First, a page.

Having hiked part of the Rock City Trail once before, I didn’t anticipate how beautiful the rest of Mount Kessler would be! What I found was a treasure worthy of protection and sharing. There was delight in every step…even the muddy steps.
I felt a sense of thankfulness as I walked. Thankful that this area is protected for me to enjoy. Thankful that Mount Kessler will be protected for future generations and thankful for the man who became the driving force behind this mountain.
Frank Sharp, now retired, has dedicated his skills and energy to protecting Mount Kessler, establishing Mt Kessler Greenways for that purpose. The same talents and work ethic that helped him succeed in business have served Mt. Kessler well. He spent countless hours promoting the preservation of Mt. Kessler and surrounding areas, much of which is under private ownership. Mount Kessler Greenways now include about 1,500 acres, most of which is urban forest. Approximately 1,000 acres are inside the city limits of Fayetteville.
His strategy has been to get people out on the trails of Mt. Kessler by foot or mountain bike. Once you’ve seen the area, you want to become part of the coalition to protect it. He built a massive coalition of thousands who wanted to see a protected mountain sitting at the edge of a burgeoning city. Hike the trails and see the results so far.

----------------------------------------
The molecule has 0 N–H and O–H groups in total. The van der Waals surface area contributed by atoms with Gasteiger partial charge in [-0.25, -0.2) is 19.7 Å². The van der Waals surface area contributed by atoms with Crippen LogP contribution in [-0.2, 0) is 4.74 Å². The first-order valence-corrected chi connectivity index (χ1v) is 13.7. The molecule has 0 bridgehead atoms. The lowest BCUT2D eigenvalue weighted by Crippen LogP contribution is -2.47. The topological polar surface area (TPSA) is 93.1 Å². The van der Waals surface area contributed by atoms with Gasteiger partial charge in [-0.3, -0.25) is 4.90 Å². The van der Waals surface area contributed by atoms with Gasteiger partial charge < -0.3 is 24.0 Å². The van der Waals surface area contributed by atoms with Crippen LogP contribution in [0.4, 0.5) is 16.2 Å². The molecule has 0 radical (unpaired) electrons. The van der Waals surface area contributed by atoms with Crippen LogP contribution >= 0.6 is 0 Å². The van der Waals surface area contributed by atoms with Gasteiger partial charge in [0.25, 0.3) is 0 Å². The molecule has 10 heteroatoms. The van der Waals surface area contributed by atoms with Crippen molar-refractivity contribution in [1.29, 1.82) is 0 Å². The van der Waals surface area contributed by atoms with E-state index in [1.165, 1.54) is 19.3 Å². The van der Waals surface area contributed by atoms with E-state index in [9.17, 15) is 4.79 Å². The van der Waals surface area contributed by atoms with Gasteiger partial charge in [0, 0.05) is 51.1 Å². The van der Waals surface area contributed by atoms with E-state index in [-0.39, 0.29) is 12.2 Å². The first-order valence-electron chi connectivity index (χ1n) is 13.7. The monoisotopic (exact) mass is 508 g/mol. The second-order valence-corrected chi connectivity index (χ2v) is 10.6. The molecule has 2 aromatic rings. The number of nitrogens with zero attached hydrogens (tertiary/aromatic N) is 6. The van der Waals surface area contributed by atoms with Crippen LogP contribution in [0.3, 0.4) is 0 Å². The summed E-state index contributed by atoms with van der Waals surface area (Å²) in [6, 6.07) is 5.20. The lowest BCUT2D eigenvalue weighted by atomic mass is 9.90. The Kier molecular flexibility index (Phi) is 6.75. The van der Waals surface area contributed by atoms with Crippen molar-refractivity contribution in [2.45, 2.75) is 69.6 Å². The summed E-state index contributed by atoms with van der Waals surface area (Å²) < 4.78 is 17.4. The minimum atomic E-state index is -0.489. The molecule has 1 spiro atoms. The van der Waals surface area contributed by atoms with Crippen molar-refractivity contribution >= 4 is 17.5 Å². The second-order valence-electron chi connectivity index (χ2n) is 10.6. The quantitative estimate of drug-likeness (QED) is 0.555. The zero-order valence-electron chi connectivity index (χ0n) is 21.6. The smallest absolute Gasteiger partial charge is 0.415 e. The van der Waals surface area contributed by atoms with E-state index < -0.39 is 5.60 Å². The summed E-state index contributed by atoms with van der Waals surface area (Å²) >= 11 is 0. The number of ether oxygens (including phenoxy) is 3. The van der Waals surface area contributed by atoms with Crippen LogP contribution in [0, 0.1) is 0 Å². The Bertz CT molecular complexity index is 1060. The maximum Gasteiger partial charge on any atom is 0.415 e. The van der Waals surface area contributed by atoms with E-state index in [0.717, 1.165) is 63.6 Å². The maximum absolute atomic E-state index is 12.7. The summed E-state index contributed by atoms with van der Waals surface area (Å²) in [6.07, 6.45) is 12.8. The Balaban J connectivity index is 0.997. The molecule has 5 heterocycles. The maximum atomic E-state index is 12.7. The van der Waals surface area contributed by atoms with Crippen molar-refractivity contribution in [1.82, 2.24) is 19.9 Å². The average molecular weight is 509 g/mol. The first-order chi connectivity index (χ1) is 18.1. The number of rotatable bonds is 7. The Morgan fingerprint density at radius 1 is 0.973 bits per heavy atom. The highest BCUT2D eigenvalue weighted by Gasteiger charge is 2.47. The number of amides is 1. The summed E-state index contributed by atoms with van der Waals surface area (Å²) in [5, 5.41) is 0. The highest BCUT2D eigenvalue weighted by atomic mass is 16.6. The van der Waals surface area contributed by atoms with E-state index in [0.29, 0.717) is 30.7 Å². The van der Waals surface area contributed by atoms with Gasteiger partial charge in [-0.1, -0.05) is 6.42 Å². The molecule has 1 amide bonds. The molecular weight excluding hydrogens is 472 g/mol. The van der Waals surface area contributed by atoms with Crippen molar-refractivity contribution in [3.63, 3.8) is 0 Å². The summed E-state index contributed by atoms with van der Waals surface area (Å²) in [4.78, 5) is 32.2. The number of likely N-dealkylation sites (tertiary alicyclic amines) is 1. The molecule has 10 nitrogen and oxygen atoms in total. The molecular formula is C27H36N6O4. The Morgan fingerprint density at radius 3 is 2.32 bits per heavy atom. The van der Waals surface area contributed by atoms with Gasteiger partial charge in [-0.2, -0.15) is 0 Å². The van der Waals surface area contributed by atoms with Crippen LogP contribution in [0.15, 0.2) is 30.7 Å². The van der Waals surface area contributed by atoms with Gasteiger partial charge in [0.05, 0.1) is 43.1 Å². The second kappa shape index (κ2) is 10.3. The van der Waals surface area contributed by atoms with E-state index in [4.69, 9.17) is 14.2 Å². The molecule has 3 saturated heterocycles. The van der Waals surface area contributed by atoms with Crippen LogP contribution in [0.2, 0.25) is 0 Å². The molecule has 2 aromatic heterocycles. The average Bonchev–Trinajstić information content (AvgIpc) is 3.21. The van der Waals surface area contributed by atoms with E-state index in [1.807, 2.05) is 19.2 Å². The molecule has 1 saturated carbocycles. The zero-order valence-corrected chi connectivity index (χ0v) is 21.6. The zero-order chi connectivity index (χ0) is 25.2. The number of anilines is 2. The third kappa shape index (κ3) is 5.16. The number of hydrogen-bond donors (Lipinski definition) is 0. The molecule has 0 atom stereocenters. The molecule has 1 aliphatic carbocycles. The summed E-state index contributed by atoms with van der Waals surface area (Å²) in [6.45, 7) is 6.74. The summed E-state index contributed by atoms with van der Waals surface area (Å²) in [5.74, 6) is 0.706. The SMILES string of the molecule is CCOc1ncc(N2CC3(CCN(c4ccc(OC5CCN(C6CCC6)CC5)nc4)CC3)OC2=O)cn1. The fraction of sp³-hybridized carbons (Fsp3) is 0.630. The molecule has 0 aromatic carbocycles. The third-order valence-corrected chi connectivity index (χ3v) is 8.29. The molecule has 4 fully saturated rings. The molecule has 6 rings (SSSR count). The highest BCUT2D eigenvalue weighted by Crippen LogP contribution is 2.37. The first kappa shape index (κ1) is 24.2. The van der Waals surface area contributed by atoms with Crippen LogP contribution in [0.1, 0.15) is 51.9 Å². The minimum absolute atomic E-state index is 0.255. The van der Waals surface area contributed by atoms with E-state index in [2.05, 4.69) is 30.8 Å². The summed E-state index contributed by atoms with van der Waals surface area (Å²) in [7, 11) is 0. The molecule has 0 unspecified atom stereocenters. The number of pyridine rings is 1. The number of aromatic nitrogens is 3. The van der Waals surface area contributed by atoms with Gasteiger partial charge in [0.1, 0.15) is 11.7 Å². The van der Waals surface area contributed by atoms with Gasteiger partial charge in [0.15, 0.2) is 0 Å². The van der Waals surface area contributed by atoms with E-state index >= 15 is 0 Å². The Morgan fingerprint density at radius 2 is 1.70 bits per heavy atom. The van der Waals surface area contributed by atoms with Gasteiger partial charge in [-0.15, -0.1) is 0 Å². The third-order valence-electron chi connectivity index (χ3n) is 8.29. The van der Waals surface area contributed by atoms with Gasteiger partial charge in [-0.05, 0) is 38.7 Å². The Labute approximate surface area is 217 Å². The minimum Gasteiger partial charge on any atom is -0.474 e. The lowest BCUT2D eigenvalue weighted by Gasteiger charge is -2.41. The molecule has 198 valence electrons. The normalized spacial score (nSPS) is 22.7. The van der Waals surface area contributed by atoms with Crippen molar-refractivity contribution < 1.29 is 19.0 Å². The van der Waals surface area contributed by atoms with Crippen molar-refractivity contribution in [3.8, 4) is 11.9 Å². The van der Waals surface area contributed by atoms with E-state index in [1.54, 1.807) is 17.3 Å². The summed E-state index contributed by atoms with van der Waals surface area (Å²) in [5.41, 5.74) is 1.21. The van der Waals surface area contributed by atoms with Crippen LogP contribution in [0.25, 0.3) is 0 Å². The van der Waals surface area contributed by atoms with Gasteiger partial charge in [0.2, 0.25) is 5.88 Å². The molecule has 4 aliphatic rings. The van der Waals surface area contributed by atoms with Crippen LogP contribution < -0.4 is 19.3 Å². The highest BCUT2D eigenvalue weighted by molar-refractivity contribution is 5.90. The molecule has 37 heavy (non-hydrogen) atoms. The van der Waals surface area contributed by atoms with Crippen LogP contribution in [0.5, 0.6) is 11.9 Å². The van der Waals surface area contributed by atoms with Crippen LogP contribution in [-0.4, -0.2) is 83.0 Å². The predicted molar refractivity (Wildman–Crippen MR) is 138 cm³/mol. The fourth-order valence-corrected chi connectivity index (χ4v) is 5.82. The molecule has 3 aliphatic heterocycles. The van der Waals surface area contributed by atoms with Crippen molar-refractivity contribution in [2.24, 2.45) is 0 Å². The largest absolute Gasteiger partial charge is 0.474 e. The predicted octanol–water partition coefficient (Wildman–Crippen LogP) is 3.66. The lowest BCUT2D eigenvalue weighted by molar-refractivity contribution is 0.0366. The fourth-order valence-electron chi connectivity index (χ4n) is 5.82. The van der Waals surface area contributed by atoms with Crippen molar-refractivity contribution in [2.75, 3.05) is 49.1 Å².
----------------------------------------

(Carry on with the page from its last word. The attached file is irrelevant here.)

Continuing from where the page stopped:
The trails do not have blaze markings but signs are posted at each intersection. I hiked up the Serpentine Trail to access the Rock City Trail as an out-and-back. Then I did the Spellbound Trail before returning to the trailhead by way of the Trent Trail for a total distance of 9.2 miles. If hiking during a wet season, wear shoes you don’t mind getting muddy. I enjoyed walking through the mud but had a change of clothes so I could take my wife to Noodles Italian Kitchen for a wonderful post-hike meal.
Getting There: From I-49 on the southern side of Fayetteville, take Exit 60 and drive south on Cato Springs Road for 0.6 mile. Watch for the Mount Kessler sign on the right. Turn right on Judge Cummins Rd. (Washington County 200). Drive 0.2 mile to the trailhead parking on the right. Be sure to sign in at the trail register next to the parking lot.